Impact of Group Mentoring on the Professional Development of Early Childhood Teachers in a Shanghai Kindergarten

Impact of Group Mentoring on the Professional Development of Early Childhood Teachers in a Shanghai Kindergarten

Lingyun Lu (Shanghai Normal University, China)
Copyright: © 2020 |Pages: 30
DOI: 10.4018/978-1-5225-9775-9.ch007

Abstract

This study sought to discover whether group mentoring could serve the purpose for which it is intended in an early childhood educational context. As an alternative to the traditional mentoring model, group mentoring attempts to provide as much, if not more, instructional and emotional support as traditional mentoring relationships, which we assume to be conducive to teachers' professional development in Chinese early childhood educational contexts. In addition, group mentoring facilitates communication, collaboration and mutual growth in ways that traditional mentoring lacks. It also examined whether both mentors and mentees could be involved in the mentoring process as learners and as reflective educators on their journey of professional development, including developing their reflective and research capabilities. This qualitative case study focused on the impact of group mentoring on the professional development of four teachers in a Shanghai kindergarten. Within the theoretical framework of COP (Community of Practice), it was an investigation of how the group mentoring process, an alternative to traditional models of professional development, had an impact on the teachers in a changing early childhood education context in China. This study featured in-depth individual interviews with the four teachers (two mentors and two mentees), who are in the same mentoring group, and observations of their group mentoring activities. Data was coded and analyzed qualitatively. Major themes emerged from the study: the teachers' perceptions of the model, the benefits and challenges it brings, and its influence on their relationships and identity. The study aimed to gain insight into how group mentoring, a potentially optimal model, has exerted an influence on the teachers' professional development. This study concludes with a discussion of the implications of the findings and areas for future research.
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Background

Professional development is defined as those intentional, ongoing and systematic processes and activities designed to improve the professional knowledge, skills and attitudes of practitioners in a certain professional field (Guskey, 2000). In modern society, the knowledge base is expanding at an incredibly high speed with technological and social developments. It necessitates practitioners’ keeping abreast of the emerging knowledge and updating their concepts and skills (Guskey, 2000). Professional development has been an indispensable aspect in human resource management and development (Dwivedi & Alam, 2011).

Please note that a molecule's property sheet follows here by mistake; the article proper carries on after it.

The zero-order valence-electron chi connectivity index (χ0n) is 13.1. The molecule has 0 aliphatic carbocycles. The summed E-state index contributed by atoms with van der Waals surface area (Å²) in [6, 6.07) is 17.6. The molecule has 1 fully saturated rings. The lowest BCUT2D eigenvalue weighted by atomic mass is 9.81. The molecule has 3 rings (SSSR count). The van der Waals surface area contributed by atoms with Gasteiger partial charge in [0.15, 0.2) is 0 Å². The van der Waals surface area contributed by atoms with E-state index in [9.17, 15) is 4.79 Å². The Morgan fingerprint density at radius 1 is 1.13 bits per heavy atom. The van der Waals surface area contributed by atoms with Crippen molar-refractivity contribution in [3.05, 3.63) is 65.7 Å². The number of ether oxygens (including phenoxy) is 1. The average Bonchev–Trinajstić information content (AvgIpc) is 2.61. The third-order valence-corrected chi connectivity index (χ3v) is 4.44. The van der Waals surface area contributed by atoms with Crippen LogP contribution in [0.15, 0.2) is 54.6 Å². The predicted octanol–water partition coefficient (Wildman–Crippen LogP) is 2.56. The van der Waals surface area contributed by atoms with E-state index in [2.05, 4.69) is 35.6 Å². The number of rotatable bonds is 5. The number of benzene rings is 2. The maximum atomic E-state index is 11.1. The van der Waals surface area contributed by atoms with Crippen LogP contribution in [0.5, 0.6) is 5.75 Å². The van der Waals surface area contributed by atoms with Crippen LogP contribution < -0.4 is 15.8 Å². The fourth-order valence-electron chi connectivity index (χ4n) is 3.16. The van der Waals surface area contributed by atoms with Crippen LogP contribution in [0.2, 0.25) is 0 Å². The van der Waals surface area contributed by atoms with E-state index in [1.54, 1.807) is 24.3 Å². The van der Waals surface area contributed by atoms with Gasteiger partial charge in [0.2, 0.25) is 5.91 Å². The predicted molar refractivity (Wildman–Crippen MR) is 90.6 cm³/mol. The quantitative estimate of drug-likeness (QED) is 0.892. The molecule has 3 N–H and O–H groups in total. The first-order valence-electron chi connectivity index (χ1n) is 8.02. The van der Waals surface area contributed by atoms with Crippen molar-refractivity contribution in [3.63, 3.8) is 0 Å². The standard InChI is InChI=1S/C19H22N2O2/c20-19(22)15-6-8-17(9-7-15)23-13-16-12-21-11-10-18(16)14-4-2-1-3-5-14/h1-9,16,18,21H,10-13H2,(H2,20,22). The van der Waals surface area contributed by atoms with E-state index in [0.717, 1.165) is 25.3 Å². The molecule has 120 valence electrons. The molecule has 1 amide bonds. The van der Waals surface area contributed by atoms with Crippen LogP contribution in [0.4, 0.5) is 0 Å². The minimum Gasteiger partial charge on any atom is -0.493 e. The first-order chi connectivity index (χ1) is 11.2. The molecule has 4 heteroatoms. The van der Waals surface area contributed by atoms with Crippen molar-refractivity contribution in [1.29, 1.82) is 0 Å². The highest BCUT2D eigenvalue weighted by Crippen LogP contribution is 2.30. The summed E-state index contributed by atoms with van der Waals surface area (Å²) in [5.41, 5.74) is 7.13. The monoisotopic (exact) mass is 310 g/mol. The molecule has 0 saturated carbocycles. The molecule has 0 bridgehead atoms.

Early childhood is the crucial stage of one’s life regarding physical, psychological, intellectual, emotional and social development. A multitude of scientific research shows that the human brain develops the vast majority of its neurons between birth and the first three years (Shonkoff & Phillips, 2000). The intake of new information is critical to the formation of active neural pathways. Some studies have shown that people with excellent early childhood education are more successful academically and professionally than those without it (Carr et al., 2003).

In China, the compulsory education provided by the government applies to children from grades one to nine (primary school and junior high school). Prior to primary school, children from ages three to six usually attend kindergarten, full-day early childhood programs. In spite of its not being included in compulsory education, recognition of the significance of early childhood education is increasing in Chinese society, especially among parents who believe that the future depends on the academic development and achievement in the early years of their only child.

The only child bears a heavy burden, to bear parental expectations and dreams (Hu & Szente, 2009). Not surprisingly, in major cities, such as Shanghai, the enrollment rate in the kindergartens was as high as 98% in 2010 (Shanghai Educational Almanac, 2012).

Benefits of early childhood education occur only when teachers are professionally qualified (Luna & Cullen, 1995). Qualified teachers play an important role in providing high-quality early childhood education. Teachers’ continuous commitment to increase their knowledge, skills and a great deal of dedication to their careers will promise a higher quality of early childhood education. Ultimately, children may benefit from the education provided by highly qualified teachers (Bredekamp, 2014). Professional development attempts to help early childhood teachers at all levels grow professionally and continuously in response to the complexity of early childhood educational contexts.

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